This page is from a heritage partnered project. It was written in 1998 by students from Stephenville Integrated High School and edited by their teachers. It has not been vetted by the heritage website's academic editor.
The first settlers of Stephenville were Acadian families from Cape Breton who migrated there in 1848. The first settlers established a farming and fishing community from premises below Indian Head, southeast of the present town. By the turn of the century, fishing had taken over from agriculture as the major occupation.
Stephenville was already known as Newfoundland's "Acadian Village," being almost exclusively Roman Catholic and largely French speaking up until World War II. In the 1901 census, Stephenville had 643 residents, only nine of whom were Protestant. Lumbering became one of the main sources of employment after the opening of the Corner Brook paper mill in 1925.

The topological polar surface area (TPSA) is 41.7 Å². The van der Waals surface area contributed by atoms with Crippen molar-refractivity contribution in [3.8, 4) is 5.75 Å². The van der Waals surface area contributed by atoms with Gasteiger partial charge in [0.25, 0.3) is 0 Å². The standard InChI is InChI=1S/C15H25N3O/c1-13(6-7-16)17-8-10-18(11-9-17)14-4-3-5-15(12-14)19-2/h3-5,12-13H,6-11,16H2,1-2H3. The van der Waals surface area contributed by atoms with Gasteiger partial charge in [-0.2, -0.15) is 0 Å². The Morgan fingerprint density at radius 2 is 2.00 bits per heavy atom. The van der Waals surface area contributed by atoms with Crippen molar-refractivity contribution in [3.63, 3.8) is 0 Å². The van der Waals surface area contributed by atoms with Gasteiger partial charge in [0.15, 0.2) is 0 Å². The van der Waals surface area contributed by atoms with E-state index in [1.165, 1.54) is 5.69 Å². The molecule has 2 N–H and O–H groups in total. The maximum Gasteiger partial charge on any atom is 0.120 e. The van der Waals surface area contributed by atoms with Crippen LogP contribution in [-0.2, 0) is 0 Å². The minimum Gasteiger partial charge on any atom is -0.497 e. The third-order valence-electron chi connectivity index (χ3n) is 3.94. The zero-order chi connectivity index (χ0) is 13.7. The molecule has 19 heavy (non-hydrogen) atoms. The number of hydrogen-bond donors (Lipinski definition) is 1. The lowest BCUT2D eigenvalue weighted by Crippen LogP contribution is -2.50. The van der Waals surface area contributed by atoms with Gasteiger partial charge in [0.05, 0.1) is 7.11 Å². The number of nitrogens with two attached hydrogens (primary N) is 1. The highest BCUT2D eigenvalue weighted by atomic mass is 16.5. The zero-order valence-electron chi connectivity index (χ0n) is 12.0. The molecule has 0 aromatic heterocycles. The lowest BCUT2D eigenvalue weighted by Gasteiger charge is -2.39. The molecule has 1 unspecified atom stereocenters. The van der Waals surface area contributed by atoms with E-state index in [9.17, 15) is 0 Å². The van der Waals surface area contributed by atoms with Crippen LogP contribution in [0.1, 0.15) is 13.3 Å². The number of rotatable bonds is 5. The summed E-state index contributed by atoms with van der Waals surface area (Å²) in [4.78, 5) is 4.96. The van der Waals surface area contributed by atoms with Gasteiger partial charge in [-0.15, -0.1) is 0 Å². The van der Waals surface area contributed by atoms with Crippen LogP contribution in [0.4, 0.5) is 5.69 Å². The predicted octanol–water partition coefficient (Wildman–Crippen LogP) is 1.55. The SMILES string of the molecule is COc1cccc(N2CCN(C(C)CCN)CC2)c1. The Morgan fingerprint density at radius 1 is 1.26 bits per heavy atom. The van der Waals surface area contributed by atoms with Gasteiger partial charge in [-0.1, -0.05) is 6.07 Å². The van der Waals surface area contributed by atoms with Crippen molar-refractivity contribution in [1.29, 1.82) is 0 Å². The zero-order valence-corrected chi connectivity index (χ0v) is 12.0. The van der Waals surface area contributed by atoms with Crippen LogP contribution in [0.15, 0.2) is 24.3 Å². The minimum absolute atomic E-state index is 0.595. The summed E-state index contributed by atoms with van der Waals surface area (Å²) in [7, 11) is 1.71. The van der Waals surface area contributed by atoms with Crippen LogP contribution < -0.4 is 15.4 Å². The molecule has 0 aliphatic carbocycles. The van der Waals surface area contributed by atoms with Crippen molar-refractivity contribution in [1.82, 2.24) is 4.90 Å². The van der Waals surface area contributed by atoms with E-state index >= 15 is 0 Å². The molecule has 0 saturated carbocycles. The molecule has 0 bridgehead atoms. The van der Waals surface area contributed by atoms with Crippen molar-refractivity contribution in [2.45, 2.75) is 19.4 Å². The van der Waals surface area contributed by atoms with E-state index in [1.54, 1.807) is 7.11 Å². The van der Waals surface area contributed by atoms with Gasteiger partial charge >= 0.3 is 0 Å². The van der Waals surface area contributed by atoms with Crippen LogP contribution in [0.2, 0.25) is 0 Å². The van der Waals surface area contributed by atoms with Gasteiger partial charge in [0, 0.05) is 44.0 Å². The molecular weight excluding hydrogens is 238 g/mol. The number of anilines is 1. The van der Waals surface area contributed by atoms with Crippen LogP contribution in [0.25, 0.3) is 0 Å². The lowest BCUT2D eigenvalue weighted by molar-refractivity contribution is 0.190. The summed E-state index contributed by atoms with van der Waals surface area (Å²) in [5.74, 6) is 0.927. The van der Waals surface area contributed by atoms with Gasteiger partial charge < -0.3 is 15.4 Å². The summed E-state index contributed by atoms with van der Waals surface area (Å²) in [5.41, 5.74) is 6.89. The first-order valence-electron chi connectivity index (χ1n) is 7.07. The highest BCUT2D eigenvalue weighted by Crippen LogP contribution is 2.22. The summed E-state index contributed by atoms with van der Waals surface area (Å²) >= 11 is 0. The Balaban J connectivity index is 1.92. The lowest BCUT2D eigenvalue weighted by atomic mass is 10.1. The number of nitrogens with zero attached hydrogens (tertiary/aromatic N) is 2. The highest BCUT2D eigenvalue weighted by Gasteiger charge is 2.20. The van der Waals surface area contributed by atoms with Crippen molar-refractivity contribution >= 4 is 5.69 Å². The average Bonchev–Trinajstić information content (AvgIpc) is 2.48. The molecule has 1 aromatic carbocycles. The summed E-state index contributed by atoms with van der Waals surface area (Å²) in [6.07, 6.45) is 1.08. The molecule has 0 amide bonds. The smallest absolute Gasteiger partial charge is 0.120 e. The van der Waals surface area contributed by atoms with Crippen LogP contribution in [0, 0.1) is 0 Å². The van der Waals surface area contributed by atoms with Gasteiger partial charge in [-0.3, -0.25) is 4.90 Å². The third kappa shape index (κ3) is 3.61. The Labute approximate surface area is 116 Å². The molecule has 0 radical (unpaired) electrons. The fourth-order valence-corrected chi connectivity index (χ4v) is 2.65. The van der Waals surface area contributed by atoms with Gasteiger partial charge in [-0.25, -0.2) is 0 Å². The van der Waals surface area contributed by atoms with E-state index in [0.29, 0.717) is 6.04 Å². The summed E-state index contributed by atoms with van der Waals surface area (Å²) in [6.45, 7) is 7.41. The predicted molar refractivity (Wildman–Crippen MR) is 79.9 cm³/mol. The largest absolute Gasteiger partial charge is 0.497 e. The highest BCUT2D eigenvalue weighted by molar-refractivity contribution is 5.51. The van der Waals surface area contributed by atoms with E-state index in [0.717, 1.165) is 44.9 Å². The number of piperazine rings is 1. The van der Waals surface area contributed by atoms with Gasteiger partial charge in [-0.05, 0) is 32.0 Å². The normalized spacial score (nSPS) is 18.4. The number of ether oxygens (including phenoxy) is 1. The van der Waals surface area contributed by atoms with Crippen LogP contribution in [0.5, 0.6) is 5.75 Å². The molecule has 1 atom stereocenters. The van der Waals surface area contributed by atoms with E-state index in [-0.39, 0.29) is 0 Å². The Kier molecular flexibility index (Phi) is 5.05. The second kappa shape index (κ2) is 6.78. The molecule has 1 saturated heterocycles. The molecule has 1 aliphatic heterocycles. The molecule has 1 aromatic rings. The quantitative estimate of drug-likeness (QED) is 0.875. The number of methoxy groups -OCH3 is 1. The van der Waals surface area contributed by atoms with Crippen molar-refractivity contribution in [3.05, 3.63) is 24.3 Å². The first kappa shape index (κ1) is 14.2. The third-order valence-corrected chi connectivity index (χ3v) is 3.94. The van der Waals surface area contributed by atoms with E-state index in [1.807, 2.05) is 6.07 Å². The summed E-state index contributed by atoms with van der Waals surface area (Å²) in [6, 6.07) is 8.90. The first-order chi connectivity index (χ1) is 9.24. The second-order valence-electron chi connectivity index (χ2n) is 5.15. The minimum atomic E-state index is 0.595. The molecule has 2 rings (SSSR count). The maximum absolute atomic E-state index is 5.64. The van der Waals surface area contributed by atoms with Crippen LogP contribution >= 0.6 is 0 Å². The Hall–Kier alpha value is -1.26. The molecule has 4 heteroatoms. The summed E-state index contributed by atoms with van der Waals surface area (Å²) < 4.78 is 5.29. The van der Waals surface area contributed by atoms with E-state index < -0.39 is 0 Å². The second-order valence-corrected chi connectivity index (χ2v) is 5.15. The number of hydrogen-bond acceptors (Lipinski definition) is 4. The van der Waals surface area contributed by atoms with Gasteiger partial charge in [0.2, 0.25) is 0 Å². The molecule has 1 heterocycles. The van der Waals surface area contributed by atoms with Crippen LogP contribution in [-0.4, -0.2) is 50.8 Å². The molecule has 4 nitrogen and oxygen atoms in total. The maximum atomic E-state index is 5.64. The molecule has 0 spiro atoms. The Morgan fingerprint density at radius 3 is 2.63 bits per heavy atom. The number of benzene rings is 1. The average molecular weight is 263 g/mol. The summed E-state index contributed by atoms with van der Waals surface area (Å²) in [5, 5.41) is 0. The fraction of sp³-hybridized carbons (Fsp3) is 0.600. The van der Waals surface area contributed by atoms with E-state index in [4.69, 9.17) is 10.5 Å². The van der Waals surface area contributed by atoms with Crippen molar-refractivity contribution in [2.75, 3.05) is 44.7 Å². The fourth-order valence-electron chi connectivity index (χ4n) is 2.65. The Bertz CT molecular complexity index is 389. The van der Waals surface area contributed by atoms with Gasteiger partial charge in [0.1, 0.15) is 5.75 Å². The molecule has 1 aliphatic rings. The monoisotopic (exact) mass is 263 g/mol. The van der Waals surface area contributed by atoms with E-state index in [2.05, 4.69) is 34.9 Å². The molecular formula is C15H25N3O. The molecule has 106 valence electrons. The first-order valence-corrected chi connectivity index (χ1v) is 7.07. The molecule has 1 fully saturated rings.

The construction of Harmon Air Force Base would change all that. Stephenville was inside the largest area specified in the 1940 lend-lease agreement between the United States and Great Britain: 1859 acres of land in the northeast end of St. George's Bay. Harmon Field became the largest U.S. air force base outside the continental U.S. and a major refueling stop for aircraft en route to Europe.
Construction of the base began in 1941, with the creation of a support camp. More than 1500 men from the surrounding area soon found work in such occupations as tinsmiths, sheet metal workers, construction laborers, carpenters, etc. The impact upon Stephenville was significant with the population increasing to over 7000 virtually overnight.
During the Cold War in the 1950s and 1960s world tensions increased and Harmon's strategic location made it an even more valued asset. As the tensions of the Cold War began to ease, the need for such a large Air Force base lessened. The closing of the base in 1966 was a blow to the economy, but the town was left with over one hundred million dollars worth of military buildings and a world-class airport.